The Icon Corner or Home Altar


My Home Altar

The Home Altar or Icon Corner is a venerable tradition in Christianity.  The Eastern Orthodox claim it dates from the 1st century (which of their practices, doesn’t?).  Personally, I find that having a space set aside for prayer and devotion to be useful for my own discipline; even so, getting myself to consistently use it is always an inner struggle.  I’ve decided to show all of you this holy place to inspire and challenge you to make a space of your own in which to pray, and meditate on the mysteries and goodness of God.

Per tradition my Icon Corner faces East (toward Jerusalem).  Here’s a list of items from top to bottom:

1. Icon of Resurrection of Christ, or the Harrowing of Hell (which is it?  Nerd fight.)  It is traditional to have an Icon of Christ above all others to signify Christ’s Lordship above all others.  See picture below for detail.

2. An Icon of Christ Pantocrator, handwritten on Mt. Athos (according to the little plaque on the back), which came to me in a thrift store–those pagans had it lying in a junk bin with baseball gloves and crayons, priced at  $.99!

3. A Crucifix from Kenya, which reminds me to pray for my sisters and brothers on the African continent.  Besides an Icon of Christ, a crucifix is probably the next most essential item for an Icon Corner.

4. A palm leaf tied into a cross from Palm Sunday 2010 (tucked behind the crucifix).  Hopefully, I’ll remember to burn it on Shrove Tuesday 2011.

5. An Icon of the Wedding at Cana, handwritten by an Orthodox iconographer from Minnesota, and given to my wife and I as a wedding present by the illustrious Dr. J. Davenport.  See detail in picture below.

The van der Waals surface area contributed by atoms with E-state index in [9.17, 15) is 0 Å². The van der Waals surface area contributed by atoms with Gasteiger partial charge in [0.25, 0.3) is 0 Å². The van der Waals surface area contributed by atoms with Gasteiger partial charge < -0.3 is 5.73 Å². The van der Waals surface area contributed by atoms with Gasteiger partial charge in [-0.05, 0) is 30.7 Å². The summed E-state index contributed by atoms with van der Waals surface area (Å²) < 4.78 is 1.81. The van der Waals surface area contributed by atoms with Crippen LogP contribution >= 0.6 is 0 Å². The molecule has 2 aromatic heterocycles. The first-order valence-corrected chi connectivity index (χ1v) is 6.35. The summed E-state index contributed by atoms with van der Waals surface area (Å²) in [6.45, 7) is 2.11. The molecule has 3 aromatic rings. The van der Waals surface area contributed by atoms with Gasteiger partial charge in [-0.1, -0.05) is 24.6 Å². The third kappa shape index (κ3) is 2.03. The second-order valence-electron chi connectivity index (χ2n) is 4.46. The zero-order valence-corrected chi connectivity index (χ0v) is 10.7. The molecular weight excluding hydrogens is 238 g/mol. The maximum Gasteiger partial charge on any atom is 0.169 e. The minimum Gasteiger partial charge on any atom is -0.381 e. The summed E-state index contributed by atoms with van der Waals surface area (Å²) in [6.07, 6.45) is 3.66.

6. An Icon of Christ the Word creating the heavenly beings, and an Icon of Christ the Word creating the fish of the sea and the birds of the air.  Along with the Resurrection Icon above, these were gifted to me by my brother-in-law and fellow contributor, Mr. Shawn Wamsley M.A., M.Div. (or do they go the other way around?  Nerd fight.)

7. A votive candle and censer.  Both were from thrift stores.  I have not used the censer.  I keep meaning to order some frankincense, but have yet to do so.  A perpetually burning oil lamp is traditional in Eastern Orthodox Icon Corners.  I’m a little nervous about starting a fire with one, personally.

8. I almost forgot the ordo kalendar on the wall level (more or less) with the crucifix, which shows all Episcopal fasts, feasts and saints days.

9. Back down on the blue table is my Book of Common Prayer/ Bible.

10. A set of Anglican prayer beads and a (barely visible) Jerusalem Cross pendant.

11. The table features a storage drawer for matches and stuff and shelf below filled with books of a (mostly) devotional or liturgical nature.  It was also a gift from a dear friend who was getting rid of it.



  1. A most excellent set up. I’m pretty sure it is the Resurrection by the way. And I love the two of the Word creating: Is it a diptych?


  2. Maybe I should get a St. George Icon. I’m sort of a believer in the theory that you don’t intentionally get Icons, but that Icons come to you. I actually really want one of St. Francis.


  3. I try to say the Daily Office, but I don’t do a very good job of being consistent with it. It is a wonderful thing, though.

    Why don’t you have an Icon of St. George, George?


  4. James:

    Not that anyone asked me, but I tried praying The Daily Office using first BCP and then a Lutheran prayer book. I found it hard going in that both assumed–or seemed to me to assume–that one was praying in community. It’s hard to pray in community alone. Then again, maybe I just didn’t know what I was doing.

    I have one Christos icon,, which I adore artistically, not liturgically, and two St. Georges. Last time I was in Bethlehem, I looked at an antique Russian St. George, but it was too expensive and didn’t match my wife’s decorating sensibilities.



  5. George,